Each of these interactions has its own evolved narrative that human beings use to evaluate whether the interaction went as it was supposed to have done. If you misidentify the type of interaction or use the wrong type of narrative to describe it, then you are presenting an argument that will have a very hard time engaging the court. For example, if parties were clearly competing with each other in some way, using a narrative appropriate to a cooperative interaction is very likely to strike the court as unconvincing. Understanding the elements that comprise the three narratives is therefore critical to crafting an effective argument strategy.
The first type of interaction is competition. People compete for things that cannot be shared. People compete for contracts, property, and educational and employment opportunities. These are zero-sum games.
The archetypal narrative of competition is fairness. 20 20 See James D. Ridgway, Patternicity and Persuasion: Evolutionary Biology as a Bridge Between Economic and Narrative Analysis in the Law, 35 S. Ill. U. L.J. 269, 285–88 (2011). Depending upon your position, you will want to portray a competitive interaction as involving either a fair or unfair process. However, there is no single correct way to evaluate fairness. People of different ideological persuasions may look either very narrowly or very broadly to determine fairness. Some tend to focus on the immediate competition, while others tend to focus on whether a person had historic disadvantages that need to be addressed. Whatever view of fairness you take, an argument about a competitive interaction needs a fairness narrative.
You must be careful with fairness narratives, however. A mistake that is frequently made is to think that every legal issue is about competition because the parties are now in an adversarial posture. However, in many legal cases, the parties were not in competition at the time of the relevant interaction. Often, they were trying to cooperate. Do not assume that a case should always be presented as being about fairness. Nonetheless, if the interaction is truly competitive, then fairness should be the theme of the argument.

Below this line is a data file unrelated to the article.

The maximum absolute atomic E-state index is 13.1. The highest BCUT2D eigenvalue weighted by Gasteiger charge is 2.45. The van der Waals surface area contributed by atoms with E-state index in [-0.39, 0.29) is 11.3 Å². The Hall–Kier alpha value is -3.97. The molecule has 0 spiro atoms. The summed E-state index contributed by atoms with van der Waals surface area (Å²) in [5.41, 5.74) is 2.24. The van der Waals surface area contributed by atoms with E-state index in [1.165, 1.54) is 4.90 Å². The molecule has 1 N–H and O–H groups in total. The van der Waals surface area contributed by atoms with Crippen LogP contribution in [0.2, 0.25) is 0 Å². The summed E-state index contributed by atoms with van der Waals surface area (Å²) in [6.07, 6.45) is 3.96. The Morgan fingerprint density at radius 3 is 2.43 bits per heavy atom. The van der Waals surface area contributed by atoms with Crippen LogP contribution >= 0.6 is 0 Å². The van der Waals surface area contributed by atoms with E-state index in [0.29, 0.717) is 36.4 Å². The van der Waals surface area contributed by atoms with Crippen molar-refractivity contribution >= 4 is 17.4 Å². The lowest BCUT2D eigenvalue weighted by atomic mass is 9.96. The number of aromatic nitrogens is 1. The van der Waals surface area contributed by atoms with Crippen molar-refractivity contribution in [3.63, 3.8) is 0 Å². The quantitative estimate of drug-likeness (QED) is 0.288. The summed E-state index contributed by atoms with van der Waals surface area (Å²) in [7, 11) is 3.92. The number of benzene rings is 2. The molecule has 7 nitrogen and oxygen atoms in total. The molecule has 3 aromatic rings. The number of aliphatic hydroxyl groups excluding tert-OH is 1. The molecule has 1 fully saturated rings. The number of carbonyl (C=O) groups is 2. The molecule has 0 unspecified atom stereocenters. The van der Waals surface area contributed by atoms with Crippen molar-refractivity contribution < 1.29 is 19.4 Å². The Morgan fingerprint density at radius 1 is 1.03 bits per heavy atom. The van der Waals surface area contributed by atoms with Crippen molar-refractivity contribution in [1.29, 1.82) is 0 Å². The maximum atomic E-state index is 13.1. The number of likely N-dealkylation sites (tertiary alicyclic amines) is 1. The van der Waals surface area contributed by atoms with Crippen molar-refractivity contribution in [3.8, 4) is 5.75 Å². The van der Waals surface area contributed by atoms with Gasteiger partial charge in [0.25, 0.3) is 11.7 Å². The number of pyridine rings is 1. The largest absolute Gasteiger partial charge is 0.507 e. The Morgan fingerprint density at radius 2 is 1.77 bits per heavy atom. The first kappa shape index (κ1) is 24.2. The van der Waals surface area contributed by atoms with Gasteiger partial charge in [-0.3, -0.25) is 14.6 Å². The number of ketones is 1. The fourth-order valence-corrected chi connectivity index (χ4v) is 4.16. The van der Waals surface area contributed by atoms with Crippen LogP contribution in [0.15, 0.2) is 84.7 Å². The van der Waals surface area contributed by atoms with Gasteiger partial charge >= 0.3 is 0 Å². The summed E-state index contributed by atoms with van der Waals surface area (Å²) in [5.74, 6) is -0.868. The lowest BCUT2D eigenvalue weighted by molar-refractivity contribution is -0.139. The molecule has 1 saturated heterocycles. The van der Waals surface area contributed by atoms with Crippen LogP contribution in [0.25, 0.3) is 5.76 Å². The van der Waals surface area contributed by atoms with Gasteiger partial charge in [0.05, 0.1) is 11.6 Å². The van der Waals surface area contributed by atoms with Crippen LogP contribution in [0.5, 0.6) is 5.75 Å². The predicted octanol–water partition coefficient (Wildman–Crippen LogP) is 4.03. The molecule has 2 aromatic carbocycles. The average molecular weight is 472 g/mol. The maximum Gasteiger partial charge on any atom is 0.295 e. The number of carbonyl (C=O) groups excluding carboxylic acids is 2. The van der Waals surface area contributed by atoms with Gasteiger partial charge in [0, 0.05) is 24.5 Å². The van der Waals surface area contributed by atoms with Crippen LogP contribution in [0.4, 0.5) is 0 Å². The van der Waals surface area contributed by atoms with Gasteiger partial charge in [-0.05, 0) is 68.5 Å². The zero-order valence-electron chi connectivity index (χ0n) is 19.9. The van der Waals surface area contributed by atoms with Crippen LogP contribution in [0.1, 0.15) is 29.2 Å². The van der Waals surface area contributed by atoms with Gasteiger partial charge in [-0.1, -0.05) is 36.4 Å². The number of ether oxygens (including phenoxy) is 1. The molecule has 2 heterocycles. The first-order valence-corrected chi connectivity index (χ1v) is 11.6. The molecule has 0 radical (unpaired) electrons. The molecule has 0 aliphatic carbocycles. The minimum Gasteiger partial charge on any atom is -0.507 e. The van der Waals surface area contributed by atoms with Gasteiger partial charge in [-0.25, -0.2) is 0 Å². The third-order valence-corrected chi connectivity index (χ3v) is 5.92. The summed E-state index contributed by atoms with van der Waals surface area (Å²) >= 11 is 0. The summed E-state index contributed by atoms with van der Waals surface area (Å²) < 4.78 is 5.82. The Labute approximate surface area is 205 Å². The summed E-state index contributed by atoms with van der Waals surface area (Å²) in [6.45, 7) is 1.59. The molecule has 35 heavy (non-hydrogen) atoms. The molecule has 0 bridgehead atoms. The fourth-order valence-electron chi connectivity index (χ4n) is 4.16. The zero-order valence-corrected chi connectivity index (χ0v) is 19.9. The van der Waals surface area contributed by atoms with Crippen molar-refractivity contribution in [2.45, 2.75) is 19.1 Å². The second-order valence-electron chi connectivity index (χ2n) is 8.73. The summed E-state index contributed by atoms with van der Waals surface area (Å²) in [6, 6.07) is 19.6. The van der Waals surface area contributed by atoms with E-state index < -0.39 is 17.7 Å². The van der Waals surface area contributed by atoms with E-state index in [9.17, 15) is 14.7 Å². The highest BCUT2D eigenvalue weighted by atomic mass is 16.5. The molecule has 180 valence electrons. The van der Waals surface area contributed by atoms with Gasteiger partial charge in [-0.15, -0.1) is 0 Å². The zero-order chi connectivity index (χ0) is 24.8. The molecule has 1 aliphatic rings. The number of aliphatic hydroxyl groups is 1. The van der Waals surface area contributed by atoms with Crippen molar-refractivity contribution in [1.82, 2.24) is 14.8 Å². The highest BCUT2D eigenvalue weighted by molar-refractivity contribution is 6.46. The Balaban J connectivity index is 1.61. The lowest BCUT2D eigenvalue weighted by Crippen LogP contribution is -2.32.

The second interaction is cooperation. This is where, at the time of the relevant interaction, the parties were trying to work together to make the pie bigger so that everyone could have a larger slice. Contracts are obviously rooted in cooperation, but so are many other activities. Law making, in particular, tends to involve disparate interests trying to cooperate to solve a problem. Therefore, narratives about what legislators intended often involve stories of cooperation.
In these types of interactions, the fundamental human instinct is to maximize the gain produced for the group. 21 21 See James D. Ridgway, Patternicity and Persuasion: Evolutionary Biology as a Bridge Between Economic and Narrative Analysis in the Law, 35 S. Ill. U. L.J. 269, 284–85 (2011). Therefore, if the relevant interaction in a case were cooperative, then the argument would need to be about maximizing the gain. These arguments can be very tricky because the story of how to maximize the gain can be very different depending upon who is defined as a relevant party to the interaction and exactly what point in time you look at the choices available to the parties. However, a very effective argument is to show that your opponent is effectively trying to take what should be a cooperative interaction and turn it into a competitive one. You can turn the tables on a fairness argument by accusing the other party of taking a selfish approach to what should have been a cooperative interaction.